Culture, Technology/Social Media & BIM


June 08, 2015 Pcholakis

BIM (Building Information Modeling), cloud computing, and social media are disruptive technologies which are altering the basic foundations of the AECOO sector (Architecture, Engineering, Construction, Owners, and Operations). Unproductive ad hocprocesses traditionally associated with the design, construction and management of the built environment are being replaced by robust life-cycle management and efficient project delivery methods. While notoriously unproductive and somewhat technology adverse, the AECOO sector is undergoing a culture shift in response to the demands of increasingly altered global competitive and environment landscapes, and the empowerment of transparency and collaboration enabled by social media technologies.


There is a great deal of prior work addressing the shortfalls of the Architecture, Engineering,
Construction, Operations, and Owner sector (AECOO).  The adversarial aspects of the traditional design-bid-build (DBB) and the lack of robust business process supported by digital technology have been especially well documented.

The construction delivery method plays a significant role in setting the tone of any renovation, repair, sustainability, or new construction project and its eventual success or failure.  The latter being simply defined as the  Owner/Client/Building  User  getting  what  they  initial  had anticipated  on-time  and  on-budget  and  the associated “constructors” successfully delivery the project with a reasonable profit margin. The importance of collaboration among all stakeholders as a prerequisite to “success” is equally well documented. Collaborative construction delivery methods are not new, though are only recently beginning to enjoy accelerated usage.  Most notable example of robust collaborative and efficient construction delivery methods include integrated project delivery (IPD) for new construction, and job order contracting (JOC) for renovation, repair, sustainability, and minor new construction.  Both methods have existing for decades and promise greater efficiencies, however, both are somewhat contrary to traditional DBB.   For comparison purposes let’s take a look at the characteristics and/or components of JOC program in comparison to traditional methods. Job Order Contracting includes;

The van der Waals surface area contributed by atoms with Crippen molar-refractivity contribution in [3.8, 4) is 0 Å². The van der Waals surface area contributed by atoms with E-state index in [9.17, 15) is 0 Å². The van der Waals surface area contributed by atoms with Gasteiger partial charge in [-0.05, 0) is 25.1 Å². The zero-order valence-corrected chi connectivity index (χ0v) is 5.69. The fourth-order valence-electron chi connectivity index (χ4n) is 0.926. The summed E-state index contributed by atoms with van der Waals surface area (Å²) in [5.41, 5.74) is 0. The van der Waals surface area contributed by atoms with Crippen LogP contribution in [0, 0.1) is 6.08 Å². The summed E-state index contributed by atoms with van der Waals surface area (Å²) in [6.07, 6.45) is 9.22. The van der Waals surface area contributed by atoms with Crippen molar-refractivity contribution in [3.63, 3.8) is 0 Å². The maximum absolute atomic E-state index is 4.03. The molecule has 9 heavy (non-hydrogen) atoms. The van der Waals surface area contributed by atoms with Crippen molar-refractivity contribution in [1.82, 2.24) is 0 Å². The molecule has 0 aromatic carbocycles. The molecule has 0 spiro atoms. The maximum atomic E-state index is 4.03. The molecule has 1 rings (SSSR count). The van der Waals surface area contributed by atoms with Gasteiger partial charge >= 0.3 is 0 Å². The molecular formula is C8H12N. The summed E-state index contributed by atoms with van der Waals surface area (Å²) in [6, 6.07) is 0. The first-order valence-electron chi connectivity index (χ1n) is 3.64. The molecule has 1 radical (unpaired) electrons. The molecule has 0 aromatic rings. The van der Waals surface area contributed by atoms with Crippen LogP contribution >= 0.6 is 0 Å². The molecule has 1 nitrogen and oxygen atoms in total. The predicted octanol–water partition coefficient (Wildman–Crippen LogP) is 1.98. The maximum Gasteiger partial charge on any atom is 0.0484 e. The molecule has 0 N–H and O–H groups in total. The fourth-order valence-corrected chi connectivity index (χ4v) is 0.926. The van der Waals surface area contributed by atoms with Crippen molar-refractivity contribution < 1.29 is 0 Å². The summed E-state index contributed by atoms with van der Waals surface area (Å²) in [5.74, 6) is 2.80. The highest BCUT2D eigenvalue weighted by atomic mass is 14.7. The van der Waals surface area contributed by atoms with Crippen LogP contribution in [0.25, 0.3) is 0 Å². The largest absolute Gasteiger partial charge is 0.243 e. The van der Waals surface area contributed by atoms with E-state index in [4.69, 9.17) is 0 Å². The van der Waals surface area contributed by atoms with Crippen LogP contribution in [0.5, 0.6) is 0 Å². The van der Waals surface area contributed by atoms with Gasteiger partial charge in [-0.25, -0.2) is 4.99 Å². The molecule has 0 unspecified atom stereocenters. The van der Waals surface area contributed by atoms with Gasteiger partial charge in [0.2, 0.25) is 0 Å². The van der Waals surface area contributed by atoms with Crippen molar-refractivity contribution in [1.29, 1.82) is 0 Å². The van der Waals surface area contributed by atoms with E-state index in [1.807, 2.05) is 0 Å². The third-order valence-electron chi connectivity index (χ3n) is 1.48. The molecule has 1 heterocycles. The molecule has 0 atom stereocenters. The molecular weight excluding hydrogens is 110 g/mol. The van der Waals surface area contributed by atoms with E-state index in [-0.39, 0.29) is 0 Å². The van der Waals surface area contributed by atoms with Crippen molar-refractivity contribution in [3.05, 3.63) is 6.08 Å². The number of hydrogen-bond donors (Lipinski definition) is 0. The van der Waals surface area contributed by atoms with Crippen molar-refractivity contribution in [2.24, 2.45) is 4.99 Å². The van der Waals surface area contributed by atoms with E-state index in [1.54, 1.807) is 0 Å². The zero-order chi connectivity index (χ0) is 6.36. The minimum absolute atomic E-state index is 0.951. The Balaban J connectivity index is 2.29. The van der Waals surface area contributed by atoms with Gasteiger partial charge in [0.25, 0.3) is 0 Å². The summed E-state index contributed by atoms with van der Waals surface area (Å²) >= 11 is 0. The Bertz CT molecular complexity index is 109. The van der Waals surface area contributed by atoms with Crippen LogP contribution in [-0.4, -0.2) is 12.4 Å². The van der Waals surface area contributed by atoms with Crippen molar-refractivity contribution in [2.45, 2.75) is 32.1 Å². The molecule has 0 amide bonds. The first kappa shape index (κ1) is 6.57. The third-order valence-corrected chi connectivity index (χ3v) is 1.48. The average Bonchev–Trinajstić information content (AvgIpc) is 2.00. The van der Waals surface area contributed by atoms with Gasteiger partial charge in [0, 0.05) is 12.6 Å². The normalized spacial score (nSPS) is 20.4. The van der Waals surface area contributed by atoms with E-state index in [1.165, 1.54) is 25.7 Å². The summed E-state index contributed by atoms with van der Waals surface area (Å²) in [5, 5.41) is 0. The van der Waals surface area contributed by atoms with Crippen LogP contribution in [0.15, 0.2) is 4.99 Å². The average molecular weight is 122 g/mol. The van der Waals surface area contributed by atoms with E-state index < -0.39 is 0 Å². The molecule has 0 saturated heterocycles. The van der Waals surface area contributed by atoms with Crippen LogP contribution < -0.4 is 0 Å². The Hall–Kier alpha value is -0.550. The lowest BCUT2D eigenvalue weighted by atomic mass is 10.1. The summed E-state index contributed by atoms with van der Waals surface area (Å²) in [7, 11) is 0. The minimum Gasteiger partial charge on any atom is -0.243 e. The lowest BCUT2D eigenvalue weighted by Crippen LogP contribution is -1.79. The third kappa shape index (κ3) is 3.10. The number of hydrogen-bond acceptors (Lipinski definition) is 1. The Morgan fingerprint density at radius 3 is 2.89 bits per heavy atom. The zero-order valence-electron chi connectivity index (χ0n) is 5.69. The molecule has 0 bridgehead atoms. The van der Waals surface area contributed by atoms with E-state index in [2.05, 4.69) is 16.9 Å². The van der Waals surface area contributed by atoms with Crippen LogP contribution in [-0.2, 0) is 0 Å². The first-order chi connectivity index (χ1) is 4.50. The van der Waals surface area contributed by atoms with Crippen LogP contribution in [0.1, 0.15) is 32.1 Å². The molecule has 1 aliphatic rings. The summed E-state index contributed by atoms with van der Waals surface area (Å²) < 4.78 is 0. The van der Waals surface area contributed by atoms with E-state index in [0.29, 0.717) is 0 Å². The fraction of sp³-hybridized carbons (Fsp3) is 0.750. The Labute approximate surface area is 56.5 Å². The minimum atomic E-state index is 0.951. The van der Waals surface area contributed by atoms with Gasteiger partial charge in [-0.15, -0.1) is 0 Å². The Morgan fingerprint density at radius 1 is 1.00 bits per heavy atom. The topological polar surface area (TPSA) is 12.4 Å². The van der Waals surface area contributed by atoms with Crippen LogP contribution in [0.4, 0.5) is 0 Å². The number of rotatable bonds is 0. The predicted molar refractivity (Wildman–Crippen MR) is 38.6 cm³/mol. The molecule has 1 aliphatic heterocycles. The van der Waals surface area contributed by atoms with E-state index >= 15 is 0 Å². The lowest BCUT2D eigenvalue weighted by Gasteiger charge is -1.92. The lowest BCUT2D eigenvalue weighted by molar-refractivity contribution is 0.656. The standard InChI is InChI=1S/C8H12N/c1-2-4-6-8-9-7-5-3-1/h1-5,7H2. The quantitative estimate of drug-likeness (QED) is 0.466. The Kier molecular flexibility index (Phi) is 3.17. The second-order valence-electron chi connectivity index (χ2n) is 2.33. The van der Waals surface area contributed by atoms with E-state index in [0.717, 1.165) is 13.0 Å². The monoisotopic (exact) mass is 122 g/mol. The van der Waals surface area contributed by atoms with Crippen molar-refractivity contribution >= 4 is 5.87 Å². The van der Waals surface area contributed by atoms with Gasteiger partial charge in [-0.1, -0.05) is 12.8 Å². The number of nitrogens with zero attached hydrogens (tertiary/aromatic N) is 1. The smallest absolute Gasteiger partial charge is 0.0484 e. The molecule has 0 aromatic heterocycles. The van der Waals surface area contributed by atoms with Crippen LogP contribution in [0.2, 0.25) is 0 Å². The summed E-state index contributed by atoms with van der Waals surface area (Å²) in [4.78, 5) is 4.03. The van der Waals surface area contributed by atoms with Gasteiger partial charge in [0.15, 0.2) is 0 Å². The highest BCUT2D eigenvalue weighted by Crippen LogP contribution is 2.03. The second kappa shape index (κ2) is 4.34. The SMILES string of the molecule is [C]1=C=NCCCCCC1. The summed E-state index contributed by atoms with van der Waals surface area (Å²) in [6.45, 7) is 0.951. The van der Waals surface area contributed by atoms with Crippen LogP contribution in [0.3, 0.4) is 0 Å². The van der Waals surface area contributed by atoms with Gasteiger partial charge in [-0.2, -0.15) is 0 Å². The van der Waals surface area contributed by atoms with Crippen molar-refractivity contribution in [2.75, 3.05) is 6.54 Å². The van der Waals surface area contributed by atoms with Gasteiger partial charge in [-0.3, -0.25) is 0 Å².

1.   Qualifications Based or Best Value Selection
2.   Some form of pricing transparency- Typically a Unit Price Book (UPB) containing preset unit prices for construction tasks.  [Note: Most JOC programs leverage a standardized third party cost book such as RS Means Cost Data.]
3.   Early and ongoing information-sharing among project stakeholders
4.   Performance-based structure – Some form of financial incentive to drive performance
5.   Appropriate distribution of risk
6.   A long term relationship (3-5 years) between Owner and Contractor/AE
7.   Standard specifications established in a master contract with a summary of work, also
including any specific or client-driven conditions.
8.   Facility owner issues a request for qualifications (RFQ), evaluating firms using best-value, performance- based criteria, or an invitation to bid awarding to the lowest responsive and responsible bidder.
9.  A guarantee of minimum amount of work for the contractor. This is usually a small amount for consideration – a requirement in most states for contracts.
10. Issuance of contractor’s work orders based on owner’s requirements.
11. Costs for individual work orders are calculated by multiplying the preset unit prices by the quantities multiplied by the contractor’s coefficient.
12. Open  communication  between  facilities  team  and  the  contracting/AE  team,  including a kick-off partnering session between everyone utilizing the contract.

Advantages typically associated with JOC – Job Order Contracting Program include;
1.   Fast and timely delivery of projects.
2.   Low overhead cost of construction procurement and delivery.
3.   Development of a partner relationship based on work performance.
4.   Virtual elimination of legal disputes.
5.   Reduction of change orders.
6.   Transparency – standard pricing and specification utilizing a published unit price book (UPB)

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